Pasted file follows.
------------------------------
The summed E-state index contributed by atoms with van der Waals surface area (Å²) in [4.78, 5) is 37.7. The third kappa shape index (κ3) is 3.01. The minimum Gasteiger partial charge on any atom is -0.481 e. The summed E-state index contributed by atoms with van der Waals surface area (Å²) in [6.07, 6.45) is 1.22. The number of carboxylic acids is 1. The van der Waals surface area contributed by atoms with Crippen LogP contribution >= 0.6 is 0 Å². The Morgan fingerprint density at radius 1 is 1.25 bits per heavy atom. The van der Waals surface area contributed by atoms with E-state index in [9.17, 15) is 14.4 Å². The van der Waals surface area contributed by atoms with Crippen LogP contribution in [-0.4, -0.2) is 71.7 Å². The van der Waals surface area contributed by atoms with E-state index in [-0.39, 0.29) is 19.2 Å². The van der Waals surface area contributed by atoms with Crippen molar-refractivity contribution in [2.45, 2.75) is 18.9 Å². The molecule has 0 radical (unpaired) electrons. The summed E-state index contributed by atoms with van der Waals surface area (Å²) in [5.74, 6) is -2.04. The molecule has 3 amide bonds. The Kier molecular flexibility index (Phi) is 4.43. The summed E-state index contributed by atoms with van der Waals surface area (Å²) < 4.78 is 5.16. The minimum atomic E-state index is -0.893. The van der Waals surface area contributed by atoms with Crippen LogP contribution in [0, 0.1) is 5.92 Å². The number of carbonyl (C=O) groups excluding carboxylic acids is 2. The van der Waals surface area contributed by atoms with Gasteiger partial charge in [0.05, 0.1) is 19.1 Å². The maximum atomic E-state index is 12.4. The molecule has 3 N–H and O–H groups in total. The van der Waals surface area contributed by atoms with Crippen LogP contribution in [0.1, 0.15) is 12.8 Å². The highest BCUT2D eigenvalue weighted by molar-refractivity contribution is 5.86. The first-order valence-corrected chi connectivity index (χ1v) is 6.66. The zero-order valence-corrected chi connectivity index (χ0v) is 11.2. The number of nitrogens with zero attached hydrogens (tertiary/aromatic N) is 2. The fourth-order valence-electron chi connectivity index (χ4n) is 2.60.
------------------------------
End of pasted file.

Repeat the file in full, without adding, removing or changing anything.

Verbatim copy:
The summed E-state index contributed by atoms with van der Waals surface area (Å²) in [4.78, 5) is 37.7. The third kappa shape index (κ3) is 3.01. The minimum Gasteiger partial charge on any atom is -0.481 e. The summed E-state index contributed by atoms with van der Waals surface area (Å²) in [6.07, 6.45) is 1.22. The number of carboxylic acids is 1. The van der Waals surface area contributed by atoms with Crippen LogP contribution >= 0.6 is 0 Å². The Morgan fingerprint density at radius 1 is 1.25 bits per heavy atom. The van der Waals surface area contributed by atoms with E-state index in [9.17, 15) is 14.4 Å². The van der Waals surface area contributed by atoms with Crippen LogP contribution in [-0.4, -0.2) is 71.7 Å². The van der Waals surface area contributed by atoms with E-state index in [-0.39, 0.29) is 19.2 Å². The van der Waals surface area contributed by atoms with Crippen molar-refractivity contribution in [2.45, 2.75) is 18.9 Å². The molecule has 0 radical (unpaired) electrons. The summed E-state index contributed by atoms with van der Waals surface area (Å²) in [5.74, 6) is -2.04. The molecule has 3 amide bonds. The Kier molecular flexibility index (Phi) is 4.43. The summed E-state index contributed by atoms with van der Waals surface area (Å²) < 4.78 is 5.16. The minimum atomic E-state index is -0.893. The van der Waals surface area contributed by atoms with Crippen LogP contribution in [0, 0.1) is 5.92 Å². The number of carbonyl (C=O) groups excluding carboxylic acids is 2. The van der Waals surface area contributed by atoms with Gasteiger partial charge in [0.05, 0.1) is 19.1 Å². The maximum atomic E-state index is 12.4. The molecule has 3 N–H and O–H groups in total. The van der Waals surface area contributed by atoms with Crippen LogP contribution in [0.1, 0.15) is 12.8 Å². The highest BCUT2D eigenvalue weighted by molar-refractivity contribution is 5.86. The first-order valence-corrected chi connectivity index (χ1v) is 6.66. The zero-order valence-corrected chi connectivity index (χ0v) is 11.2. The number of nitrogens with zero attached hydrogens (tertiary/aromatic N) is 2. The fourth-order valence-electron chi connectivity index (χ4n) is 2.60.